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Consumer Reports urges Congress to adopt protections for mobile payment users

House Financial Services Committee holds hearing on the rise of mobile payments 

WASHINGTON, D.C. – In testimony before the House Financial Service Committee’s Task Force on Financial Technology on Thursday, Consumer Reports’ Christina Tetreault will urge lawmakers to adopt reforms that would make mobile payments safer.  Tetreault will call for strong legal safeguards, including tough privacy standards and uniform protections against fraud and payment mistakes regardless of the underlying financial account used to fund each transaction.

The House Financial Service Committee’s Task Force on Financial Technology (Is Cash Still King? Reviewing the Rise of Mobile Payments), will take place on Thursday, January 30, beginning at 9:30am ET, and can be viewed online.

“While mobile payments have brought greater convenience to financial transactions, these platforms also come with potential risks for users,” said Tetreault, senior policy counsel for Consumer Reports.  “Mobile payment users may end up losing money to fraud and mistakes depending on which financial account they link to their payment app.  Like all electronic transactions, mobile payments are inherently vulnerable to privacy and security threats.”

Tetreault continued, “Congress can fix these problems by creating uniform protections for all payment types and establishing strong privacy protections with limits on data collection and sharing.  We need vigorous oversight to ensure industry compliance and real consequences for mobile payment providers that fail to keep their platforms safe and secure.”

Tetreault noted in her testimony that current law irrationally applies different levels of consumer protection to different payment methods.  For example, mobile payments linked to credit cards afford the strongest protections in the event of fraud or billing errors followed by mobile payments funded by debit cards or bank accounts.  Mobile payments linked to gift cards have few protections, and payments charged to mobile phone bills fewer still.  The most significant differences are the limits on liability for users in the event of fraud or errors and the right to withhold payment when there is a dispute.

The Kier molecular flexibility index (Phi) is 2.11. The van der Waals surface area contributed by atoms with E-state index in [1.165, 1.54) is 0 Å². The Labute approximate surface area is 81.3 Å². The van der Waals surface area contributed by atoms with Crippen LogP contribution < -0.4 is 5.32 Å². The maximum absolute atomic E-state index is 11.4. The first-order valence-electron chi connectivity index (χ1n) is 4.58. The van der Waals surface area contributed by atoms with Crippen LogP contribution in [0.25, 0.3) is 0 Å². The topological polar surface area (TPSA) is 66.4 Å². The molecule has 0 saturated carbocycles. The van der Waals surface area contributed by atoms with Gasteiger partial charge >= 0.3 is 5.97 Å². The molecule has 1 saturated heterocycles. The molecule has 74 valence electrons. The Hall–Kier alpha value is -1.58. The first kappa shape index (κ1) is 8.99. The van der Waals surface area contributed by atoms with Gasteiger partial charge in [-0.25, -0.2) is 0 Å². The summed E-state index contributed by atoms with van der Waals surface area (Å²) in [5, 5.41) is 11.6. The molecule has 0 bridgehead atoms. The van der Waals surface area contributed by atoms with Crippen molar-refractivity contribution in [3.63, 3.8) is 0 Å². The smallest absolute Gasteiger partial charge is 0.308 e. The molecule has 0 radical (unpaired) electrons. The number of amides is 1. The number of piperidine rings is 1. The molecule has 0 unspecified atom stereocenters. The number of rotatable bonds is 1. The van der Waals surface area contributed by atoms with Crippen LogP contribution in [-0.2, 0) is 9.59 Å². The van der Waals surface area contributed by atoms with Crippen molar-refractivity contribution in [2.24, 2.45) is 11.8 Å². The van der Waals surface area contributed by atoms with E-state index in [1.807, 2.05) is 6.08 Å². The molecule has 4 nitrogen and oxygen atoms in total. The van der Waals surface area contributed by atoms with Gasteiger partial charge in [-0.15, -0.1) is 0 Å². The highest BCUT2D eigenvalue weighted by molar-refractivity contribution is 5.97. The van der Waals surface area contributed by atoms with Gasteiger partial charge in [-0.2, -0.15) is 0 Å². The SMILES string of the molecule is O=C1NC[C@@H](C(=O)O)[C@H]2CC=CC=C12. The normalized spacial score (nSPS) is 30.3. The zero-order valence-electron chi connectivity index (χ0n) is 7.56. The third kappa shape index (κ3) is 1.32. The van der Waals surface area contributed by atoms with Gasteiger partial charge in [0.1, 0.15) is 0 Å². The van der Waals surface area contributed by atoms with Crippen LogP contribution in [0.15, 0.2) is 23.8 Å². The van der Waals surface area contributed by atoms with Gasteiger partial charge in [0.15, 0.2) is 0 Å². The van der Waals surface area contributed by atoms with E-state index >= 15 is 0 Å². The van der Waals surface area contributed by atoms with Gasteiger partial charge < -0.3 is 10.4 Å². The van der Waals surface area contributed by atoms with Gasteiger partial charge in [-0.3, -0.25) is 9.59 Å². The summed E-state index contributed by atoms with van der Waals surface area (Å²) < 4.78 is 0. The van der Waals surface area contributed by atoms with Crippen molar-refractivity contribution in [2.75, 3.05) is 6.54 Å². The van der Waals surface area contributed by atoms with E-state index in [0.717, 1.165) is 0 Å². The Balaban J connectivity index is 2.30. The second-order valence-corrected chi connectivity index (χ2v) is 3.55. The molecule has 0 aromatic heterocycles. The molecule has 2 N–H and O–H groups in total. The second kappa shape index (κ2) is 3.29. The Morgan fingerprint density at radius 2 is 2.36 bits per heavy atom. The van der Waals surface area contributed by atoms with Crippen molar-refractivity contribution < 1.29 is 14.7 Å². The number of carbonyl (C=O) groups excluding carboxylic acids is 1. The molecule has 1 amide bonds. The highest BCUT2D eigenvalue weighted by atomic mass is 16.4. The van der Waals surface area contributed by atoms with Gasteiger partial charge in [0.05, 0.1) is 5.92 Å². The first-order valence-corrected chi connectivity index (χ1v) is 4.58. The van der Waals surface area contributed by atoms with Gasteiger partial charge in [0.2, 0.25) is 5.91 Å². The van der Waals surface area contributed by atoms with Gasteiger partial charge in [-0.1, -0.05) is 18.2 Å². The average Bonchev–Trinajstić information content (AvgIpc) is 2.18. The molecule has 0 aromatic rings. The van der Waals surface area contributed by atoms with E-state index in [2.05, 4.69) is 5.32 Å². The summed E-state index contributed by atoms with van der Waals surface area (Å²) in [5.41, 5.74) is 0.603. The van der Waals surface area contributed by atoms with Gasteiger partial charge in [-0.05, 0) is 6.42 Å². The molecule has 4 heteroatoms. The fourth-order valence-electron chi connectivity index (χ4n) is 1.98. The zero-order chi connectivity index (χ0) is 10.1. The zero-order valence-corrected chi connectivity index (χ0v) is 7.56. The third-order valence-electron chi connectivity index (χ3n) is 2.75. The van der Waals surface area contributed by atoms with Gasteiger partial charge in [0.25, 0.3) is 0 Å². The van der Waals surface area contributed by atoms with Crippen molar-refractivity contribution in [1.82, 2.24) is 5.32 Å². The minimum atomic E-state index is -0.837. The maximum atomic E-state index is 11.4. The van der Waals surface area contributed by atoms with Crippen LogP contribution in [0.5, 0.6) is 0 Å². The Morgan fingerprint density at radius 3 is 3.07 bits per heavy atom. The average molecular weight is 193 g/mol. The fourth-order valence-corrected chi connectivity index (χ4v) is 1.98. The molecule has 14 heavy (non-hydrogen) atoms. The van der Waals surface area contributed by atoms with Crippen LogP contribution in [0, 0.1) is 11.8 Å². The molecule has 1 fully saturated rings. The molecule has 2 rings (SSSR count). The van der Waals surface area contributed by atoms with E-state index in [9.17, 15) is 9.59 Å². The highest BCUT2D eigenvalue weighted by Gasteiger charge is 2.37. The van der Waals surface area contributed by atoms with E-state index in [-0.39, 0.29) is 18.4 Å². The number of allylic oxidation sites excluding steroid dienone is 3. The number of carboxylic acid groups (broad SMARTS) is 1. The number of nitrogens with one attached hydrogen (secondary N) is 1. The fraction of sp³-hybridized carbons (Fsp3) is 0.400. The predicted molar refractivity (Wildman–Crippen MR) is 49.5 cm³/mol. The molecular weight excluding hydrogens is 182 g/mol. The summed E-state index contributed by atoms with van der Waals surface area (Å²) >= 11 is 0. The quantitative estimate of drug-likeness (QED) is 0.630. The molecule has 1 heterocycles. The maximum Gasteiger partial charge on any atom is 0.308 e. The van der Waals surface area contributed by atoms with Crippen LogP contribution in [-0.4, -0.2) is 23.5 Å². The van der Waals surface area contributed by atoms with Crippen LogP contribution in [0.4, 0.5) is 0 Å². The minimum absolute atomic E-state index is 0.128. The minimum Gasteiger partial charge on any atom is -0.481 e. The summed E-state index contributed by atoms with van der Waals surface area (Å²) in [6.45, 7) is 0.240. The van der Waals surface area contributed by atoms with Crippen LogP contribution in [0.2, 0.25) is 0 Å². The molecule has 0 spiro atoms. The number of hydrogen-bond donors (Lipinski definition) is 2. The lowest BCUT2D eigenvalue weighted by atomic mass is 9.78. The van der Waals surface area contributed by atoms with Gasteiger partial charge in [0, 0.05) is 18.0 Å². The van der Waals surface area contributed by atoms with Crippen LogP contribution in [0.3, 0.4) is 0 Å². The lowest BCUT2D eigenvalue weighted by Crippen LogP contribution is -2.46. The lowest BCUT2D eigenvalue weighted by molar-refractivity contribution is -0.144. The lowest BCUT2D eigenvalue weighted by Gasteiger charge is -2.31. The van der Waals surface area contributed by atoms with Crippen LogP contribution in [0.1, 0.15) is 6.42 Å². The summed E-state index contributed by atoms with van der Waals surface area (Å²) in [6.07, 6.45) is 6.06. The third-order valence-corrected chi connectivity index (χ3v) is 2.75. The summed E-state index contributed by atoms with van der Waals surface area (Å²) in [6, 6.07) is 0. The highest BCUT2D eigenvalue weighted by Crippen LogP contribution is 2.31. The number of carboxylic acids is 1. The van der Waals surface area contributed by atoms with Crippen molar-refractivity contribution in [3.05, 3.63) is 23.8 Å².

CR’s research has found that mobile payment providers make it relatively difficult for users to find help in the mobile payment wallet or app, and few make telephone numbers publicly available.  Providers typically tell users that they are on their own to get their money back when they mistakenly send funds to the wrong person. In addition, numerous media reports have noted how some consumers are scammed into sending money via mobile payment apps, only to discover that these transactions have the same level of protection against fraud as cash.

Adoption of mobile payments in the U.S. lags behind other countries, in part, because Americans are concerned about whether the platforms are secure.  Both the Consumer Financial Protection Bureau and the Federal Trade Commission have sued mobile payment providers over security practices.

CR’s 2018 research on peer-to-peer payment apps found that providers should do more to keep users safe.  Several P2P apps, including Venmo, Square’s Cash App, and Facebook Payments in Messenger, failed to require a password, PIN, or fingerprint for repeat access to the app or to initiate a transaction when their default settings are in place.

While mobile payment services are touted as free, providers reap a rich trove of data by engaging in all-encompassing surveillance of users and reserve broad rights to use their information for unrelated purposes, including targeted advertising.  Providers also share this data in ways that users may not reasonably expect.

For a more complete explanation of Consumer Reports concerns and recommendations for how providers and Congress can make mobile payments safer, see Christina Tetreault’s full testimony.